August 3, 2016

Today you should read: John 1:35-51

Trendsetters.  Pioneers.  Trailblazer.

What would you call the first people to respond to Jesus’ “Follow Me”? Faith-filled… that’s what I call them. What an honor. I’d like to say that I would have responded the same way, but I’m not sure.

Can you imagine being among the nation awaiting the Messiah for so long and then realizing that He is right in front of you? They knew something was different about Jesus. He wasn’t just another prophet or rabbi. He was the One that Israel had been longing to see. And in these few verses, we see Him doling out new names, sharing prophecy, giving hope, and more.

An ordinary man? Nope. Savior of the world? Yep.

What can we learn from Philip, Nathanael, and the other disciples from this passage of scripture? Here are a few thoughts:

  1. They were seeking. These guys were not looking for theological or worldview debates. They wanted a relationship with their Creator. You can almost feel their anxious longing jump off the page.
  2. They had awkward questions for the Messiah. “Where are you staying?” and “How do you know about me?” was the best they could come up with. It almost feels like a bad job interview, but I love it because it shows that we come to God as we are. We’re not perfect or polished, but broken and humble, relying on Him to make us new (and not awkward).
  3. They had faith. They had eyes to see what others would not. Remind you of Hebrews 11?
  4. They were everyday people. Fishermen, tax collectors, etc. God invites all kinds of people from all kinds of socio-economic backgrounds into His family. That’s refreshing stuff.
  5. They will change the world. They had no idea then. We get to be on this side and be recipients of the faith decisions they made. Through Jesus, they flipped this terrestrial ball upside down.

Maybe the best part of all this is that the invitation these disciples responded to is the same one that is extended to us. “Follow Me” is the most liberating, life-altering, joy-giving opportunity anyone could ever have. Will you drop your nets?

What else did God show you in these verses today? We’d love to hear from you.

By: Todd Thomas

Author: Center Point Church

A multi-campus church in central Kentucky. Our mission is to take everyone we meet one step closer to becoming a true disciple of Jesus Christ.

4 thoughts on “August 3, 2016”

  1. “I Am”
    “Follow Me”
    “It is finished”

    Today it occurred to me that Jesus said 3 simple things, using 7 words, that profoundly changed the world.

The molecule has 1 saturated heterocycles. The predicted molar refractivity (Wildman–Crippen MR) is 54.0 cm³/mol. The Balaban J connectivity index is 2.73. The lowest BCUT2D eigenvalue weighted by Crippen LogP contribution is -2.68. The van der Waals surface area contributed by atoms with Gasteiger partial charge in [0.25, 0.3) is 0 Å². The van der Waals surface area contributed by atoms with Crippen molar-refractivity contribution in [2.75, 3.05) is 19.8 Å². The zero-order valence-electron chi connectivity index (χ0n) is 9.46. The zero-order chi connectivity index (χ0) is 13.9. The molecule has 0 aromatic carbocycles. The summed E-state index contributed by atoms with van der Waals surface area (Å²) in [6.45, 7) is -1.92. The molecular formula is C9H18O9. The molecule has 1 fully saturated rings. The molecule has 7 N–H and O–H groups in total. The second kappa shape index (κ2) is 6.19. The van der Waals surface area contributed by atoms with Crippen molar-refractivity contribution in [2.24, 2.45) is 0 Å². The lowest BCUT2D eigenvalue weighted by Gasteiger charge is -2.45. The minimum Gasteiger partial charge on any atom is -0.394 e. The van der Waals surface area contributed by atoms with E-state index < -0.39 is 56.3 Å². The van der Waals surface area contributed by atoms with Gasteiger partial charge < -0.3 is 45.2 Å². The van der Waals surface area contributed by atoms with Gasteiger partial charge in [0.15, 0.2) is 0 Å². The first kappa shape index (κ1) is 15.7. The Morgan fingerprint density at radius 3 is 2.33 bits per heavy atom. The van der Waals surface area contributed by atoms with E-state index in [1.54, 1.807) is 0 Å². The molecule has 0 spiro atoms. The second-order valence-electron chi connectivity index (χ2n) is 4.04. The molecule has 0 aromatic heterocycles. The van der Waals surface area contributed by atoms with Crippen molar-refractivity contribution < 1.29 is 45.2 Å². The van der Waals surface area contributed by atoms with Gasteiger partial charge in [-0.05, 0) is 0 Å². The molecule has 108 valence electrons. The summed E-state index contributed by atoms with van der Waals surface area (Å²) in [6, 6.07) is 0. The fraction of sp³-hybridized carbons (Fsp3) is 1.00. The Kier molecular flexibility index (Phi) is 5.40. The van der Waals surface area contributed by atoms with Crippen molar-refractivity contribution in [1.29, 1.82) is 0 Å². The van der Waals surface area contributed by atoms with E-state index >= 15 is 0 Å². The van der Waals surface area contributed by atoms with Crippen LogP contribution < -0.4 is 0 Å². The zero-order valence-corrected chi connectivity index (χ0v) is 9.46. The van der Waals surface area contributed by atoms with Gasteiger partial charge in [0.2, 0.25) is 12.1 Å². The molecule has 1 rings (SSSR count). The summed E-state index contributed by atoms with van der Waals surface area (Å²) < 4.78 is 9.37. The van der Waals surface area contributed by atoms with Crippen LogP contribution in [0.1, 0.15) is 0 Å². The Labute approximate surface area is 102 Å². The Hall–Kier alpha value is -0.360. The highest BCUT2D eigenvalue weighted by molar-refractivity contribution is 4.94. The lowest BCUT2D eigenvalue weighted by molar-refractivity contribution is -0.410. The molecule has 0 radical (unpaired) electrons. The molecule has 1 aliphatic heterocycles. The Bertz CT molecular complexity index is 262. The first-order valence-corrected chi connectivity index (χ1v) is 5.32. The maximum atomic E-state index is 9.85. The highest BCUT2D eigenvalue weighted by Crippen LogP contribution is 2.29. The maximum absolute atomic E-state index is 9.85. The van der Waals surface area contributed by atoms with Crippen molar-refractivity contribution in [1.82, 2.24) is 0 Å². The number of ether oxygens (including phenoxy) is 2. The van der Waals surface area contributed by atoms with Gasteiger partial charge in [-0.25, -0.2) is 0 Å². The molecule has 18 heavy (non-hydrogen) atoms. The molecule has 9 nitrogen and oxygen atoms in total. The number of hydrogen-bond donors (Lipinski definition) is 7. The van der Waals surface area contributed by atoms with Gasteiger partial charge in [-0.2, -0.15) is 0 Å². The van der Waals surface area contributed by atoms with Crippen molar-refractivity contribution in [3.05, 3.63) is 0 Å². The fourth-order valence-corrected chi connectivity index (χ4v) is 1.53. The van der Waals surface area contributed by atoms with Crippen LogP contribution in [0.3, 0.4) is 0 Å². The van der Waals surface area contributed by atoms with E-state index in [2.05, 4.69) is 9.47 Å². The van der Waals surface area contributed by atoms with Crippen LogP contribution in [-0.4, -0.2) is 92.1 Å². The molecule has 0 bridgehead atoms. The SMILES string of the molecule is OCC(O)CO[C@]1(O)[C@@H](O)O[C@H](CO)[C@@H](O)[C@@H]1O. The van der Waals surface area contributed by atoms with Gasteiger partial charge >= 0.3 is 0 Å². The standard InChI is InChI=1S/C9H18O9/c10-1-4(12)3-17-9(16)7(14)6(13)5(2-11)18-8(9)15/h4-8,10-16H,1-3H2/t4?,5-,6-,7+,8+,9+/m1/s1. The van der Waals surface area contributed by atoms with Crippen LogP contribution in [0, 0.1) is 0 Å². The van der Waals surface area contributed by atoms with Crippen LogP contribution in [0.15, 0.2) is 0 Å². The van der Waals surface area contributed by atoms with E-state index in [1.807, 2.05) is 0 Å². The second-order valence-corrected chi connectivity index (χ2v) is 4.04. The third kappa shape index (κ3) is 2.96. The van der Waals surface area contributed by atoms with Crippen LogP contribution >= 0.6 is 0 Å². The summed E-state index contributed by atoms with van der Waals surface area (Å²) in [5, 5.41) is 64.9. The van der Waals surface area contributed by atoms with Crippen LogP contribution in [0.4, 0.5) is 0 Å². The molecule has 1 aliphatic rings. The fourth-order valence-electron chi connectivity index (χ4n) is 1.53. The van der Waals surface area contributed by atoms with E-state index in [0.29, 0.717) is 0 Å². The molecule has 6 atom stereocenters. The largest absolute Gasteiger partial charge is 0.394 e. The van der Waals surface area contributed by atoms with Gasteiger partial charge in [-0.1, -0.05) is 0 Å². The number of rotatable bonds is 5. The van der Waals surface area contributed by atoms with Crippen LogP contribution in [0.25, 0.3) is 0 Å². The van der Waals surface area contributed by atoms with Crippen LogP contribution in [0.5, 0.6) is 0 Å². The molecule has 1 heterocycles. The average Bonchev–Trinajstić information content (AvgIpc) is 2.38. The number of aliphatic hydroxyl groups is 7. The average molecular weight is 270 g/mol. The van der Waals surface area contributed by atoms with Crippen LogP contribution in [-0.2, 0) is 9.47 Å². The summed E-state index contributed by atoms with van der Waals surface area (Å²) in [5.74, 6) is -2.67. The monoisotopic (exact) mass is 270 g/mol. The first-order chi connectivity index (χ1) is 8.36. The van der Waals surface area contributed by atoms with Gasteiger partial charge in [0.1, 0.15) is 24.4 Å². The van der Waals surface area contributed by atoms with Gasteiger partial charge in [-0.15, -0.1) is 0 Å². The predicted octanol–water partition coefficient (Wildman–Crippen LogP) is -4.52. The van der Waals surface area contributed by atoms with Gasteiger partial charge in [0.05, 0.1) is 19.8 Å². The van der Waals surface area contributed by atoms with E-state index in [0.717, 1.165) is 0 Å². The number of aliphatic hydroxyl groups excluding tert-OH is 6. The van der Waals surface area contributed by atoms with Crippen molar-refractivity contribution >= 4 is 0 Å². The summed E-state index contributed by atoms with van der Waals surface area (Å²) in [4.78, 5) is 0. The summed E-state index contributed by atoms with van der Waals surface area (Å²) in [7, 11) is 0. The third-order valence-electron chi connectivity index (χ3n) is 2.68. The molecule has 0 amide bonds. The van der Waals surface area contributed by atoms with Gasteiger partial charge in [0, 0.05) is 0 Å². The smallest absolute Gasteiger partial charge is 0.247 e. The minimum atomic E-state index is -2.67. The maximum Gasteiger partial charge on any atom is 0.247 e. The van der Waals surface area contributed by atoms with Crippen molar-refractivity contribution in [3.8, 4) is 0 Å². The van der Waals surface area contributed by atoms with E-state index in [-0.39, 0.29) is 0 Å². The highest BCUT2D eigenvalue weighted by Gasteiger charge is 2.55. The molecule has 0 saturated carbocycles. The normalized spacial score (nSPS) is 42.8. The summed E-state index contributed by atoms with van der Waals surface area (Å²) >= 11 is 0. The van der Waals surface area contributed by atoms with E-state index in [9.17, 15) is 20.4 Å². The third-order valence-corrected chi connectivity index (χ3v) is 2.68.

If we simply acknowledge Him as the great I Am and follow Him, then sin is finished and no longer has the power to rule over us and separate us from God! I’m grateful for these life changing words from our Lord, Jesus Christ!

  2. Just curious why John’s account of how Andrew and Peter became disciples is different than the sequence of events in Matthew. Anyone know of a good resource that could explain this?

    1. Hey Joe, great question! You’ve hit on a rather large topic when it comes to biblical studies dealing with what we call the “synoptic problem.” The basic idea is that the “synoptic” gospels (Matt, Mark, & Luke) have a lot in common, but not everything is said exactly the same way and discrepancies arise. Add to this the Gospel of John, which, as you have pointed out, can differ in larger ways to the synoptics and what might be considered discrepancies turn in to full blown contradictions. However, this is not the case. Just because something is different doesn’t mean it’s contradictory as much as our critics would like to suggest that it does. This has to do with the purpose of the author’s writing as well as the fact that details like chronology were not as important to the ancient mind as to our 20th century western mind. John is weaving a tale about Christ with purpose and precision, each story (probably out of order) is pushing forward a theological narrative, rather than a strict chronological retelling of Jesus’ life.
      I might guess that this story of the calling of the Apostles is set in direct juxtaposition to what I wrote yesterday in Jumpstart; that the religious elite missed the coming of the Messiah in a big way. Now, in the next section you have this group of nobodies, who, despite the fact that they have almost zero religious training, are willing to give everything to Jesus. The response of the Apostles is the response the religious leaders should have had BTW. In this way, literally, the Apostles become a foil for the religious elite. As you can see from this possible explanation, that the intent is not to convey chronological truth, but theological truth, which John will use as his narrative plays out.
      For more on the Synoptic Problem you can read about it here…
      ( A brief and simple introduction on, which is usually pretty good.

      ( This article is much less brief and much less simple, written by a professor at my alma mater and has a lot of great information that can make your head spin.

      If you have anymore questions don’t hesitate to let us know, we love discussing this kind of thing.

Leave a Reply

Fill in your details below or click an icon to log in: Logo

You are commenting using your account. Log Out /  Change )

Google photo

You are commenting using your Google account. Log Out /  Change )

Twitter picture

You are commenting using your Twitter account. Log Out /  Change )

Facebook photo

You are commenting using your Facebook account. Log Out /  Change )

Connecting to %s